Agribusiness has been the shining star of the Covid-19 crisis — a "hero" sector even.
Other key export sectors such as tourism and international education came under enormous pressure as much of New Zealand was forced into lockdown as a result of the coronavirus pandemic.
Even Air New Zealand — the nation's flag carrier — has had to clip its wings.
But Agribusiness — the nation's largest sector — has kept pumping.
It's not too much of a stretch to say it became the beating heart of the New Zealand economy.
This is not to denigrate the work of all those other New Zealanders in 'essential industries' like the supermarket workers, bus drivers, hospital frontline staff, cleaners and more who kept turning up to work each day while the rest of us became part of that collective SAH acronym — Stay at Home.
But people also have to eat.
The sector frequently gets a bum rap. It is caught in a vortex where the pressures wrought by climate change policies have forced considerable change on farm. These changes are tough. Particularly in dairy.
But the sector should be heartened. Covid-19 did not impact on Fonterra's bottom line. The country's biggest company managed safely through the crisis and its international customers were satisfied.
Zespri also did well — as did a range of horticultural producers. Meat producers proved resilient.
Forestry was impacted by the shutdown on wharves in China. Lobster exporters also faced a tough time. But Government agencies got behind the sector and worked intensively in-market to keep export lanes open. So too, Cabinet Ministers like Damien O'Connor and David Parker in their respective portfolios — agriculture and trade.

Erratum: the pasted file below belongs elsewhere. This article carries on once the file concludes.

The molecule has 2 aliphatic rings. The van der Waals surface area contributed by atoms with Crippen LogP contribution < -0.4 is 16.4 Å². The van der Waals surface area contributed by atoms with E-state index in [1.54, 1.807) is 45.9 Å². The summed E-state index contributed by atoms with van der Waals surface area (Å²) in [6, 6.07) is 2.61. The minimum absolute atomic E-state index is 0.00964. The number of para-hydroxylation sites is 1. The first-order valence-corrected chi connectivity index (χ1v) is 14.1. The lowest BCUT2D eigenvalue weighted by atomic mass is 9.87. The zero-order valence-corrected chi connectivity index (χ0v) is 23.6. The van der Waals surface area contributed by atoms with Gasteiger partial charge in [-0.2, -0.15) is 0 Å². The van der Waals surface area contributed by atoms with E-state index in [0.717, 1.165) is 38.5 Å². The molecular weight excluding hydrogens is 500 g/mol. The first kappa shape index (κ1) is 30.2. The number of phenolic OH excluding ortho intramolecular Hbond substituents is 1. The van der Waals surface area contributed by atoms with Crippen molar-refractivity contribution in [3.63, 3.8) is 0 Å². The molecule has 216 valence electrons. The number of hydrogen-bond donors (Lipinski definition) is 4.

In the Herald's 2020 Agribusiness report we canvass the impact of the pandemic on the Agribusiness sector.
There's plenty more besides.
Particularly, the rise of bold female agribusiness entrepreneurs like Miro's Liz Te Amo and Okuora's Maury Leyland who are a mark of how the sector is changing. Couple that with the steady encroachment of women into the top preserves of farm lobbying organisations and life on farm just isn't the same.
Agribusiness and its part in New Zealand's economic recovery from the Covid-19 crisis will be a story for months — if not years — to come.
A mark of how much things have changed is that Ian Proudfoot's signal KPMG Agribusiness Agenda will be unveiled at a webinar next Tuesday morning.
In recent years, the KPMG Leaders' Breakfast has been a "must". It's where Agri CEOs, chairs, directors, political leaders, farming leaders, capital providers, producers, Māori Leaders and invited commentators descend on Mystery Creek as dawn breaks to mull over the latest trends and issues to impact New Zealand's largest business sector.
Another first is that Fieldays itself — which is usually billed as the largest agricultural show in the Southern Hemisphere — will for the first time in its 52-year history be held online. Virtual Fieldays will run from July 13-26 instead of the usual four days in June. NZME, publisher of the Herald is media partner.
The programme includes digital exhibitors, presenters and all the usual Fieldays deals and entertainment, but in a virtual framework
The Covid-19 crisis also marked a pause in the production of the Herald's Business Reports Series.
But after a three months break, the Herald Business reports team is pleased to be back producing high-quality premium reports like today's Agribusiness report, the upcoming Capital Markets report and the Mood of the Boardroom Election CEOs Survey.
It's been an absolute pleasure for the team to report on New Zealand Agribusiness this year. The optimism and innovation has been palpable.
Let's hope it rubs off across the economy.